New Study Shows That Chronic Bullying Leads To Anxiety

Being bullied on a daily basis is a common complaint of American students. Unfortunately, it is only growing, as harassment is carried out not only in person but also online. Continuous bullying scars one mentally and emotionally to the extent that the person being bullied may even consider suicide.

A new research shows that chronic bullying can change an individual’s brain structure. It decreases the volume of two parts of the brain which link to one’s learning. Those who are bullied are at higher risk of developing mental health problems such as anxiety. The study also states that bullying has a massively negative impact not only on its victim and his family but the society too.

What Does This New Study Reveal?

The new research carried out at the King’s College London, United Kingdom shows that bullying takes a toll on one’s mental health. According to this new study, those who are bullied regularly experience changes in their brain structure. Bullying also puts individuals at higher risk of developing mental health problems. This new research has been published in the Molecular Psychiatry journal.

For it, researchers analyzed the questionnaires and brain scans of about 600 IMAGEN program participants from various parts of Europe. Analysis was done when the participants were 14 and 19 years old. The study found that above 30 of them were victims of chronic bullying.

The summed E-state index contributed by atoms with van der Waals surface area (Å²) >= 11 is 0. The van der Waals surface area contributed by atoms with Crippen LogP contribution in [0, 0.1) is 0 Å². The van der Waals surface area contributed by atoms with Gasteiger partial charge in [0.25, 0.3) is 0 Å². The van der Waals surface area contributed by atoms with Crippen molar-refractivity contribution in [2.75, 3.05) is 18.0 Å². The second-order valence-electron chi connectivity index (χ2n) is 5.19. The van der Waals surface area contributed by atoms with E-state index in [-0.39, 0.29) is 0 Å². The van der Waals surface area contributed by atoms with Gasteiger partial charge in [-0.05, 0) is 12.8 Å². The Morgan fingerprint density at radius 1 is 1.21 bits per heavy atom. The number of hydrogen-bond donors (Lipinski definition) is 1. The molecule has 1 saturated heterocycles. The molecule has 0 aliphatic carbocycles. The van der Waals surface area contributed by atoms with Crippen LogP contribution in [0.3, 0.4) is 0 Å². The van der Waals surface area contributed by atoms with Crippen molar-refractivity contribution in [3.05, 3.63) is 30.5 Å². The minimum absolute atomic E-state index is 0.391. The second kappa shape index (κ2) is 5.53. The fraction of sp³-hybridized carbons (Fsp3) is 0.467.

At the age of 19, their brain volume had altered and they also experienced anxiety in comparison to those who had not experienced bullying. As per the findings, bullying reduces the volume of the caudate and putamen parts of the brain. The former plays a part in one’s learning skills and memory. The latter is responsible for the regulation of movement and also impacts learning.

How Does Bullying Impact Health?

Bullying has a serious influence on one’s health. It has emotional, physical, and mental health problems linked to it. Those who are bullied struggle with weakened self-esteem and have difficulty adjusting in school. They may also display academic problems, resort to substance abuse, and eventually become violent.

Research shows that those who are bullied as well as those who bully have a higher risk of developing depression. The former even more so. Both the bullies and the victims of bullying may exhibit behavioral and mental problems. Whereas those who are both, the bullies and the bullied, may experience a higher form of depression.

The victims of bullying also have performance issues in both their personal and professional life. Therefore, the effects of bullying stretch to later in life as well. Being bullied can even drive a person to consider suicide. In such cases, help must be sought immediately.


Bullying is a widespread problem that seems to have no solutions. Victims of bullying have a damaged self-esteem and a higher risk of depression and other mental ailments. A new study highlights that bullying alters brain volume and increases risk of mental problems. It also shares a link with anxiety.